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  • Writer's pictureColliers | Columbus


Written by: Joel Yakovac, SIOR

Joel Yakovac is a member of the Columbus Industrial Team at Colliers | Columbus and specializes in industrial sales and leasing. He focuses on new business development and prospecting new tenants, buyers, landlords and sellers. Joel works with local companies throughout Central Ohio as well as large corporations across the United States. Keep reading to get Joel’s take on looking forward in the industrial market.

How does Q4 2022 feel compared to the beginning of the year?

This year has changed and shifted quickly. We’re starting or in a recession (depending on who you ask), and while historically, commercial real estate is a lagging indicator, we’re seeing effects already. This is especially true in the capital markets, as that has dried up almost completely with very few transactions occurring at all as buyers and sellers feel out where the market is at this time. Demand remains strong amongst other fundamentals, but is starting to slow slightly. Owner/user sales are still in high demand and low supply, but values are starting to dip slightly given more adverse to the increased interest rates.

What is the biggest difference you've seen throughout the year?

The increase in interest rates have caused the largest shifts for both investment sales, as well as new construction going forward.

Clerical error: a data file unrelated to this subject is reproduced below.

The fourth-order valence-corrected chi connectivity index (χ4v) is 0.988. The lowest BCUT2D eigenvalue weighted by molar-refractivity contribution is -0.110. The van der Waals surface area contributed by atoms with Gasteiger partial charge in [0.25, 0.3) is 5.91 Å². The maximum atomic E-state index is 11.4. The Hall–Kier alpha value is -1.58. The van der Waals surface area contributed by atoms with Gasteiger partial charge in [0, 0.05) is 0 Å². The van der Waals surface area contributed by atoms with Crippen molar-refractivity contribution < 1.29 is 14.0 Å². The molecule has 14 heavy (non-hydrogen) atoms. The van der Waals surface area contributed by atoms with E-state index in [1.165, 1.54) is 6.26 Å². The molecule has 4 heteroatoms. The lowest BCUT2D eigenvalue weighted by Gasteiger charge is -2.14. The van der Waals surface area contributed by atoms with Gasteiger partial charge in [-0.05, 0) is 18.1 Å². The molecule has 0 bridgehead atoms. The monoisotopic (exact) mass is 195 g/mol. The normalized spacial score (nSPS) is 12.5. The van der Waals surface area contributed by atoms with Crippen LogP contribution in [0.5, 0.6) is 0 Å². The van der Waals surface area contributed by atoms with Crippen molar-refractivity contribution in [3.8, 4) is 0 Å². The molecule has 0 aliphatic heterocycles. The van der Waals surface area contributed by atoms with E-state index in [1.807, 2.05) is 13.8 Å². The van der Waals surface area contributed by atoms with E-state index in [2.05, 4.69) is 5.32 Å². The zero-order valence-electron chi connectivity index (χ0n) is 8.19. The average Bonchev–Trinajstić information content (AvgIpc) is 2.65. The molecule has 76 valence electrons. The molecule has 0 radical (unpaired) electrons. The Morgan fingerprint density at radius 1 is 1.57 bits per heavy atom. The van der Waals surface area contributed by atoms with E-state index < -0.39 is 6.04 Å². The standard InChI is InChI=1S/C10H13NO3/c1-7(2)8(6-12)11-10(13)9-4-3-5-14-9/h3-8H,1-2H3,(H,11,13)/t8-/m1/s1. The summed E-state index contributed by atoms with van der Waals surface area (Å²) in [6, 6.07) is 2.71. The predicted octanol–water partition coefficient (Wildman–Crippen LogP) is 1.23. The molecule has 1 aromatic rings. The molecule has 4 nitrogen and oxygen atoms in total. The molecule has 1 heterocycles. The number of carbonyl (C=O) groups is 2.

Industrial has had a boom since the pandemic. Will we continue to see that?

The hyper demand and building that we saw will likely slow as the market adjusts to the recessionary environment. More reasonable and traditional levels will likely be seen through 2023.

Colliers National Research team stated that “alternative property types will continue to increase in demand in 2023. With data centers and food and beverage industries taking a higher market share of industrial space, demand for modern data centers and cold storage facilities will increase. Demand has outstripped supply for these product types historically, and the limited availability of these property types should cause an uptick in the development of these facilities.” In addition, this year there is a higher demand in new areas and for new construction. Companies are strongly looking to reshore manufacturing companies in hopes of improving supply chain resiliency.

How does this impact of new alternative property types and new space affect Columbus?

We’ve seen one spec cold storage building go up this year, and it was recently leased. There are a couple others proposed, but we are unsure whether either of the two developers who have them will go speculative at this time. Columbus has been a benefactor of reshoring manufacturing with the Intel plant, their associated suppliers, the battery manufacturing plant recently announced, amongst several other companies. We believe that will continue, and due to such, may soften any steep declines the overall county may see as part of a recession.

What do you think Columbus can expect for the 2023 year in the industrial market?

Given the announced and ongoing projects (Intel, Honda/LG Battery plant, Pharmavite, AmGen, etc.) we believe 2023 will be a good year as it pertains to industrial real estate. While demand will continue to come down from record/generational highs, we believe the market will perform well overall. Naturally, we should see some manifestations of a recession later in the year, or into 2024. We feel speculative construction activity will slow with the slowing demand and capital markets.

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